Many states will be able to handle mail-in ballots just fine. In the 2016 election, 16 states had more than 50% early or mail-in votes: Arizona 75%,  California 58.8%, Florida 68.2%, North Carolina 65.2%, Oregon 100%, Texas 62.7%, Washington 97.7%.

These high vote-by-mail, or early voting states, are evenly divided between Republicans and Democrats.

But the majority of states, with less experience handling mail-in votes, will be swamped.

Nine states had less than 7% mail-in-votes in 2018. Connecticut: 6.3%, Georgia: 5.5%, Maryland: 4.8%, New Jersey: 6.2%, Oklahoma: 5.5%, Rhode Island: 6.8%, South Carolina: 4%, Texas: 6.5%, and Wisconsin: 5.5%.

Two of those states — Wisconsin and Texas — are critical swing states.

13 other states have little experience with mail-in-votes averaging 2.7% mail-in votes in the past. These include three of the swing states of North Carolina, Pennsylvania, and Virginia.

These states are not prepared to go from 2.7% to 50% mail-in, according to Peter Siris of the non-partisan reformelectionsnow.org.

Rejected and disputed mail-in ballots will be a serious problem. With massive delays in vote counting, a disputed election is a real possibility. Siris posits a Doomsday Scenario, though highly unlikely, in which a close presidential election is corrupted and ultimately derailed and discarded.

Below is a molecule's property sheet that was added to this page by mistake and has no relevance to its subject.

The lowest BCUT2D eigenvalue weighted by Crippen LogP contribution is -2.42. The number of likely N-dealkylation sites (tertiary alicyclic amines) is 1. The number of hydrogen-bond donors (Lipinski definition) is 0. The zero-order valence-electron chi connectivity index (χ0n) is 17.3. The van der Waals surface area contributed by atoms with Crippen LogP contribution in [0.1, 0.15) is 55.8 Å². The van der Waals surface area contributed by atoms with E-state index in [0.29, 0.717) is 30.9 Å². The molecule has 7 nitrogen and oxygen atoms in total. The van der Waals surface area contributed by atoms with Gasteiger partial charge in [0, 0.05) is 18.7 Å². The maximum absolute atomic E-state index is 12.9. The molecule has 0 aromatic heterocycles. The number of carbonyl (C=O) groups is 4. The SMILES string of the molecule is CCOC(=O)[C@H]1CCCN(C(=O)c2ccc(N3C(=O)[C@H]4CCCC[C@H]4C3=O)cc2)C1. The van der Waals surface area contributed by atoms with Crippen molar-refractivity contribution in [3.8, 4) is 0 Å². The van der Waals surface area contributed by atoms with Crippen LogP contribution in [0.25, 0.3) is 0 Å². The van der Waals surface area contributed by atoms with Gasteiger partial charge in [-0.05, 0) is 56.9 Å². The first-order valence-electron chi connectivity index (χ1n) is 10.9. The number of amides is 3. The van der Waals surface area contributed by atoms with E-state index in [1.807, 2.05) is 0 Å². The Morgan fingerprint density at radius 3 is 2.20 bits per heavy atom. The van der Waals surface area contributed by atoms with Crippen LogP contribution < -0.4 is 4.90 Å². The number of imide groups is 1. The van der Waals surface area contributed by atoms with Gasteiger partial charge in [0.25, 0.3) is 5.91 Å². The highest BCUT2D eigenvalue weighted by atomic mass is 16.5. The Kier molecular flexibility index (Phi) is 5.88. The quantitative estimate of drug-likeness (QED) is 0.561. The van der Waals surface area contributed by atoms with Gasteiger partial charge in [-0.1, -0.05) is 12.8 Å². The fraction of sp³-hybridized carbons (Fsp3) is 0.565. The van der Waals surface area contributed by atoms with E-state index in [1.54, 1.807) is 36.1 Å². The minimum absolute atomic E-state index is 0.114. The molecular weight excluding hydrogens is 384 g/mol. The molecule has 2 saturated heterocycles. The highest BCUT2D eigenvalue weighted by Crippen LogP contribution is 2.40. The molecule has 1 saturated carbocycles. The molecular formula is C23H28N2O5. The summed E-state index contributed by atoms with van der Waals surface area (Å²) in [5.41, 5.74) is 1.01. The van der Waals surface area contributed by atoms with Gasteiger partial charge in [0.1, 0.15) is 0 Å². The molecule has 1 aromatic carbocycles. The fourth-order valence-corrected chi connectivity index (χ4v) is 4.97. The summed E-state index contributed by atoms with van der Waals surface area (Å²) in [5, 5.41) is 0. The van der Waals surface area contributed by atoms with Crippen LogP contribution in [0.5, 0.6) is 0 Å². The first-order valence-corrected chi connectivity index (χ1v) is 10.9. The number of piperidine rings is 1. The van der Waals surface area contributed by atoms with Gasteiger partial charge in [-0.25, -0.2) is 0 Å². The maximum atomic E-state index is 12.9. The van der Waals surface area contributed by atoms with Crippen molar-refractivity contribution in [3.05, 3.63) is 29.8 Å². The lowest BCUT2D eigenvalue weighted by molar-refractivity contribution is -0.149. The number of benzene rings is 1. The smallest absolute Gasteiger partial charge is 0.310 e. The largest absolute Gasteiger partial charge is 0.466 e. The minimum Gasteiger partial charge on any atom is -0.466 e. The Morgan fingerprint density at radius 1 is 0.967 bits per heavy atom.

Tens of millions of dollars have already been spent on lawyers by both parties preparing for the coming election disputes and lawsuits. It will be a mess. Pennsylvania is already being sued by both Republicans and Democrats since the state is considered a critical battleground for both parties. The stakes have never been higher.

As people vote for the first time, mistakes are bound to happen.,  “As many as one million people across the country could have their ballots rejected,” says Professor McDonald.

Consider what happened to Al Franken in his first senate race in 2008. Incumbent Norm Coleman held a 215-vote lead after the first count. Franken challenged the disqualification of absentee ballots. The votes went back and forth for eight months until the courts resolved the issue. Franken ultimately won, but  Minnesota didn’t have a senator for nine months.

In North Carolina, a House seat was left empty for nine months during the 2018 election after a Republican operative was accused of “ballot harvesting”.

In the 2018 Florida Senate race, Rick Scott defeated Bill Nelson by 10,033 votes. 32,492 absentee votes were disqualified for arriving late, even though more than 10,000 were postmarked before election day. 5,586 votes were rejected because the signature on the envelope did not match that on the ballot. 14,000 votes were damaged.